A clinical trial may be an option when it comes to finding the right treatment for your child's cancer. Clinical trials for children, adolescents and young adults with cancer are generally designed to compare potentially more effective therapy with therapy that's currently accepted as standard. Your child may have access to new or improved therapies under study that are not yet on the market. Discuss with your child's doctor the possibility of taking part in a clinical trial, where treatment is administered in a safe, closely monitored environment.
After treatment, most children can expect to have full and productive lives. Many survivors return to school, attend college, enter the workforce, marry and become parents.
You may want to consider a survivorship program for your child that focuses on life after cancer. Several major hospitals around the country offer these programs.
Your child should visit his or her pediatrician or primary care physician at least once a year for a complete physical exam and any additional needed tests. Your child should also be regularly examined by an oncologist.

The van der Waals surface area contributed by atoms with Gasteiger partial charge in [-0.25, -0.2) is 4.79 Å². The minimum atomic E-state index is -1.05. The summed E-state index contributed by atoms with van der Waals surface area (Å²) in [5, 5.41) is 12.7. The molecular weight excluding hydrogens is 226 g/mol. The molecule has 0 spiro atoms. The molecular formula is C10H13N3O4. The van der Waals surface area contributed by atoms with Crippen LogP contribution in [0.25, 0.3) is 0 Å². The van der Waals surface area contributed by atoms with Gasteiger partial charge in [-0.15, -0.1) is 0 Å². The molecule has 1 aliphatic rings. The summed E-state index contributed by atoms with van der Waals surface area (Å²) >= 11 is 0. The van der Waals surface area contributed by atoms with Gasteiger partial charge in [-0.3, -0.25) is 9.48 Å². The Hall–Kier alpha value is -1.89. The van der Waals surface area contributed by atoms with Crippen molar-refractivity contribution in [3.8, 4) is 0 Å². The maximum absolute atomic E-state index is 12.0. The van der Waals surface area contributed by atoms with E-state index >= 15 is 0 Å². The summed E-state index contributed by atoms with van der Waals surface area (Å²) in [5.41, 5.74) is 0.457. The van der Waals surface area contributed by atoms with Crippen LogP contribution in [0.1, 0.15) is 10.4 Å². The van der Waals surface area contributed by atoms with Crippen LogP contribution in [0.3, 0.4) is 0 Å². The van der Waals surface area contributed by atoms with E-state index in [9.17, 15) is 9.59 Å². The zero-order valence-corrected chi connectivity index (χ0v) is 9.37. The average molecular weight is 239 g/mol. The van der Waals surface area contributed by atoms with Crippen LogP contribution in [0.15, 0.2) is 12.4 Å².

Regular doctor visits are encouraged to:
- Enable doctors to assess the full effect of therapy
- Detect and treat disease recurrence
- Identify and manage long-term and late effects of treatment
Your pediatrician should recommend a schedule for having your child's learning skills assessed. If your child appears to be experiencing learning disabilities, special education methods can help.
Coordination between your child's pediatrician and oncologist is important for the best care possible. Some treatment centers offer comprehensive follow-up care clinics for childhood cancer survivors. To find one near you, visit The Pediatric Oncology Resource Center.
Some side effects of cancer treatment, such as fatigue, can linger for months or years after therapy. Some medical conditions like heart disease and other cancers may not appear until years after treatment ends. Long-term and late effects can affect your child's physical, mental and cognitive (brain function) health.
Most childhood survivors of lymphoma don't develop significant long-term or late effects of treatment. However, for some patients the effects can range from mild to severe.
Long-Term and Late Effects of Chemotherapy
Children treated for lymphoma may be at increased risk for:
- Growth delays
- Thyroid dysfunction
- Hearing loss